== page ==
Finra bars broker charged in NY pension fund hookers, strippers and drug scandal

The "pay-for-play" bribery scheme involved the $184 billion New York State Common Retirement Fund and payments for hookers, strippers and drugs

Mar 29, 2017 @ 12:30 pm

By Bruce Kelly

The Financial Industry Regulatory Authority Inc. has barred one of the brokers charged in December for participating in a "pay-for-play" bribery scheme involving the $184 billion New York State Common Retirement Fund, one of the largest public pension funds in the country.

The broker, Deborah D. Kelley, was arrested in San Francisco on Dec. 21 and was then charged with securities fraud, conspiracy to commit securities fraud and conspiracy to obstruct justice in a Securities and Exchange Commission investigation, as well as wire fraud charges, according to the U.S. attorney's office for the Southern District of New York.

That same day, the FBI arrested Navnoor Kang, the former director of fixed income and head of portfolio strategy at the New York State Common Retirement Fund in Portland, Ore.

From 2014 to 2016, Ms. Kelley and another broker, Gregg Schonhorn, paid Mr. Kang more than $100,000 in bribes, including prostitutes, narcotics, nightclub bottle service, tickets to sports and other events, cash payment for strippers and other lavish items, in exchange for fixed income business from the pension fund, according to the U.S. attorney's office.

In exchange for the bribes, Mr. Kang used his position at the New York State Common Retirement Fund to promote the interests of the two brokers and their firms, the U.S. attorney's office alleged. Mr. Kang steered more than $2 billion in business to Ms. Kelley's broker-dealer, from which she and her employers earned millions of dollars in commissions from the pension fund.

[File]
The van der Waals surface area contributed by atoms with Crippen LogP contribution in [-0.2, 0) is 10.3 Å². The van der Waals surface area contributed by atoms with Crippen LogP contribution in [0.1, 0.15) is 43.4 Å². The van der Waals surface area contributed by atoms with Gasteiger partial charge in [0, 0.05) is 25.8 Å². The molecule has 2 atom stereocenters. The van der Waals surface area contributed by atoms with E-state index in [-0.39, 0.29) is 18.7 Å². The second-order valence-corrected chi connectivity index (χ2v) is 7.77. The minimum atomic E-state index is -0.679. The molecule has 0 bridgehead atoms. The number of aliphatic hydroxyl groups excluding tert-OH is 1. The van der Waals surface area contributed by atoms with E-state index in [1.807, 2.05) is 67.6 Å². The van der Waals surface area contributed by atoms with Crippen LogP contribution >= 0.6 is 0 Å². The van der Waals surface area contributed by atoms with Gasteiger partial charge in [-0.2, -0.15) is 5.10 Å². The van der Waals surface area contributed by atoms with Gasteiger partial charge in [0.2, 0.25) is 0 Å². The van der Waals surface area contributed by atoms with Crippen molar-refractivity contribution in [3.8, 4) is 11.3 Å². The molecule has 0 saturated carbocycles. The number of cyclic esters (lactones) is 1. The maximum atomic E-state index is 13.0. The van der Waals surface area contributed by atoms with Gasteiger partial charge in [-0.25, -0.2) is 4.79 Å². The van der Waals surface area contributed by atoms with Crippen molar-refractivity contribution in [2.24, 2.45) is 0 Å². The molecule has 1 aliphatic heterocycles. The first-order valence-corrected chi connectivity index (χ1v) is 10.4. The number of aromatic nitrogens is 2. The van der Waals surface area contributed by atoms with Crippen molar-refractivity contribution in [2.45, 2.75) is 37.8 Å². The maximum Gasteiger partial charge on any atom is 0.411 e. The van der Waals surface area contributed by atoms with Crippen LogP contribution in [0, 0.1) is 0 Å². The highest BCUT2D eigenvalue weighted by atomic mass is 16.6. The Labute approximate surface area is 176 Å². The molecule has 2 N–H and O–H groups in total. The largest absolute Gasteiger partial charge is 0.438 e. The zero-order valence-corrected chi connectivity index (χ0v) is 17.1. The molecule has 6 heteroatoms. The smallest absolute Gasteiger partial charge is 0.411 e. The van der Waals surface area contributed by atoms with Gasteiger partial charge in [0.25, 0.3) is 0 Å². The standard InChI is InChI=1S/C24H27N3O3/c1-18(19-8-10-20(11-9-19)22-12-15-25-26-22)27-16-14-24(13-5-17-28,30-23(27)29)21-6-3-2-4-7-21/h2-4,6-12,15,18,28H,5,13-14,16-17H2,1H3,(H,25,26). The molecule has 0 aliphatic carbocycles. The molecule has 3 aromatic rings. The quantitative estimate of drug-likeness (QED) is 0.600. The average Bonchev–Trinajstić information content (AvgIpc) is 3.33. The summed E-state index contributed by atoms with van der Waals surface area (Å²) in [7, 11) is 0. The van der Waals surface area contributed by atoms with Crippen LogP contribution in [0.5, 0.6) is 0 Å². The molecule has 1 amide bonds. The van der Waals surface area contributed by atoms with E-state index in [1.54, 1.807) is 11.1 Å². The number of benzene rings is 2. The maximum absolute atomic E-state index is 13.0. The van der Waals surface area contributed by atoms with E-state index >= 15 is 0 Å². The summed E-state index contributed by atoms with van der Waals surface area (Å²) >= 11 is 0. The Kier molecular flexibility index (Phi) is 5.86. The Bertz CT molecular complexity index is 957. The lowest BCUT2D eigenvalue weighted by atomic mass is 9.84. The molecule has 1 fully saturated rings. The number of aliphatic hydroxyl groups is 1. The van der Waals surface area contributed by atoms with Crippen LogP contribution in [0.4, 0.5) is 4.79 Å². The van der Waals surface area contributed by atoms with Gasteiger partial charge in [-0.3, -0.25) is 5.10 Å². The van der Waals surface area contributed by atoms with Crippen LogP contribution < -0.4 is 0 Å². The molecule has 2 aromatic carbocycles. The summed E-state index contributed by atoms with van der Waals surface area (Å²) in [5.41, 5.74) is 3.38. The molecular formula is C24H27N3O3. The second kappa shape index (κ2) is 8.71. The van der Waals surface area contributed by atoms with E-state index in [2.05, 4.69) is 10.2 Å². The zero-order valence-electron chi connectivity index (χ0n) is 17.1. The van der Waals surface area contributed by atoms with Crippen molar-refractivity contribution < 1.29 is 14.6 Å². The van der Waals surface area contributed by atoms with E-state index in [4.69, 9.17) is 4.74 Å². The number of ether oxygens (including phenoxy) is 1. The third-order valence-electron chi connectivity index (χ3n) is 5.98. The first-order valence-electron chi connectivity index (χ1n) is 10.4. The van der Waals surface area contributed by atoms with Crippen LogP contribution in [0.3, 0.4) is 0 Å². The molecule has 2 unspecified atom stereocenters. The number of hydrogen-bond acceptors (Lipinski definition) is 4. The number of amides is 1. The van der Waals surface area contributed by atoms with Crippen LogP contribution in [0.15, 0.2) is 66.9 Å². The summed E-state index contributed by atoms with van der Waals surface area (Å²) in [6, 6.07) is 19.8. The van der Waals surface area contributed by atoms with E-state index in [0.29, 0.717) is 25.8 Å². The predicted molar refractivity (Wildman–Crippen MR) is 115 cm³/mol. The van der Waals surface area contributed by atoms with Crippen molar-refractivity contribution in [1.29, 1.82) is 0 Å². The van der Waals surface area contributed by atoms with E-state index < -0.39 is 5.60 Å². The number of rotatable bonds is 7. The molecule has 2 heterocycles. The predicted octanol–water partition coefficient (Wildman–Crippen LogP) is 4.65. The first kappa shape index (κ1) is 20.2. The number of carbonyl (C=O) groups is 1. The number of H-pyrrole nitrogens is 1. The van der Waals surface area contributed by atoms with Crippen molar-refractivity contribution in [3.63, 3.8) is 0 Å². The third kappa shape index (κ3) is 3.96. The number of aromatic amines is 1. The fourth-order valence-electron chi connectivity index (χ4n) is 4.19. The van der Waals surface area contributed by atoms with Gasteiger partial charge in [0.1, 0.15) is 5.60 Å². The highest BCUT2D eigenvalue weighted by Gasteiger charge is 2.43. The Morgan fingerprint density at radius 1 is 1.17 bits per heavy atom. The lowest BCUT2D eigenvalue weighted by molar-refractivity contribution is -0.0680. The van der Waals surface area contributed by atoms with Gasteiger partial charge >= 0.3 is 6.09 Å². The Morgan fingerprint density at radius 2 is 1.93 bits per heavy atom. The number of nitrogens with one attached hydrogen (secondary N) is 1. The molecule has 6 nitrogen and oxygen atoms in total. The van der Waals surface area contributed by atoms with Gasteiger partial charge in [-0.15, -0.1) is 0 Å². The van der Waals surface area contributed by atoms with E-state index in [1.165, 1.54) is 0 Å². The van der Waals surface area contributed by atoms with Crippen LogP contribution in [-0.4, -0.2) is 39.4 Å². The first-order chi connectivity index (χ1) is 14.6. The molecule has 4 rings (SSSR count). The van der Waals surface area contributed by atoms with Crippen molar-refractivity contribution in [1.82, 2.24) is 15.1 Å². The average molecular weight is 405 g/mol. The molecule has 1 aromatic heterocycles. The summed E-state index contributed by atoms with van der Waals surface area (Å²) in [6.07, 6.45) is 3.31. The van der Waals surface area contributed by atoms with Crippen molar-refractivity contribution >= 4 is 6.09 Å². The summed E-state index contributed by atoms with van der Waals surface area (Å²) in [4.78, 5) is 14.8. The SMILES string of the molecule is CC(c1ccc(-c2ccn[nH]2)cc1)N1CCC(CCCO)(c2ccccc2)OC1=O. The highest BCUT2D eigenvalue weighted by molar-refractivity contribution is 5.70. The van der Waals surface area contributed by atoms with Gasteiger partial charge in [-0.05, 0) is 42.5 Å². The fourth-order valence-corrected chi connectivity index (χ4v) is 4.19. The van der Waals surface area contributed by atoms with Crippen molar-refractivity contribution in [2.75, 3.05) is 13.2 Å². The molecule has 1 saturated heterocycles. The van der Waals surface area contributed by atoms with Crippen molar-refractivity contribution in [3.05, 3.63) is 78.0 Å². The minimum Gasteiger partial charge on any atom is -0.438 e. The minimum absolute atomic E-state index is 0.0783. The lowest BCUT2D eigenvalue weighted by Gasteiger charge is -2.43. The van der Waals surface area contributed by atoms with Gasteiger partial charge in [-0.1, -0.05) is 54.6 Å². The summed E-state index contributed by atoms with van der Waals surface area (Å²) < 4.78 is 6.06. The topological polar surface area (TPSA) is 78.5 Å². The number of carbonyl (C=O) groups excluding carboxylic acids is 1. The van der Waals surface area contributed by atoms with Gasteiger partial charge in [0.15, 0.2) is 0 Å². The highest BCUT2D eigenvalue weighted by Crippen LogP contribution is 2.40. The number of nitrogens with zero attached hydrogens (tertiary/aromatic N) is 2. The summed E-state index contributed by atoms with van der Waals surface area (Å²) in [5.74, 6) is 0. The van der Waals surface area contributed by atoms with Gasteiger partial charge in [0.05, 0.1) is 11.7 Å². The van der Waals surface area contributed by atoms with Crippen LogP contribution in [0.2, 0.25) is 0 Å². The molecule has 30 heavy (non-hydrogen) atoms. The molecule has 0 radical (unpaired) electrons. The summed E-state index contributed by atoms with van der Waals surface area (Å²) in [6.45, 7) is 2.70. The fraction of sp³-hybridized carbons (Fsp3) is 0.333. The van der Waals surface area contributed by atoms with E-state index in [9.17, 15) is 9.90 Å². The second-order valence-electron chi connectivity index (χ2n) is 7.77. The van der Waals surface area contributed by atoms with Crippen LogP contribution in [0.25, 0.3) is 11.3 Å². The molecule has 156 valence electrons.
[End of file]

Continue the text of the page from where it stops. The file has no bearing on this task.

In 2014, Ms. Kelley was registered with Sterne, Agee & Leach Inc. In June 2015, she was registered with Stifel, Nicolaus & Co. Inc. after Stifel purchased Sterne Agee. In September 2015, Stifel fired Ms. Kelley for violations of firm policies because she "provided gifts or entertainment to a portfolio manager of a public pension fund and misrepresented the nature of the expenses submitted for reimbursement," according to Tuesday's Finra settlement barring her from the industry.

At the time of her arrest in December, Ms. Kelley was working at Seaport Global Securities.

Ms. Kelley in February informed Finra staff she would not appear for on-the-record testimony related to allegations about the improper gifts and entertainment, according to the settlement.

Her attorney, G. Robert Gage, declined to comment.

Mr. Schonhorn pled guilty and admitted his participation in the scheme, according to the U.S. attorney's office.

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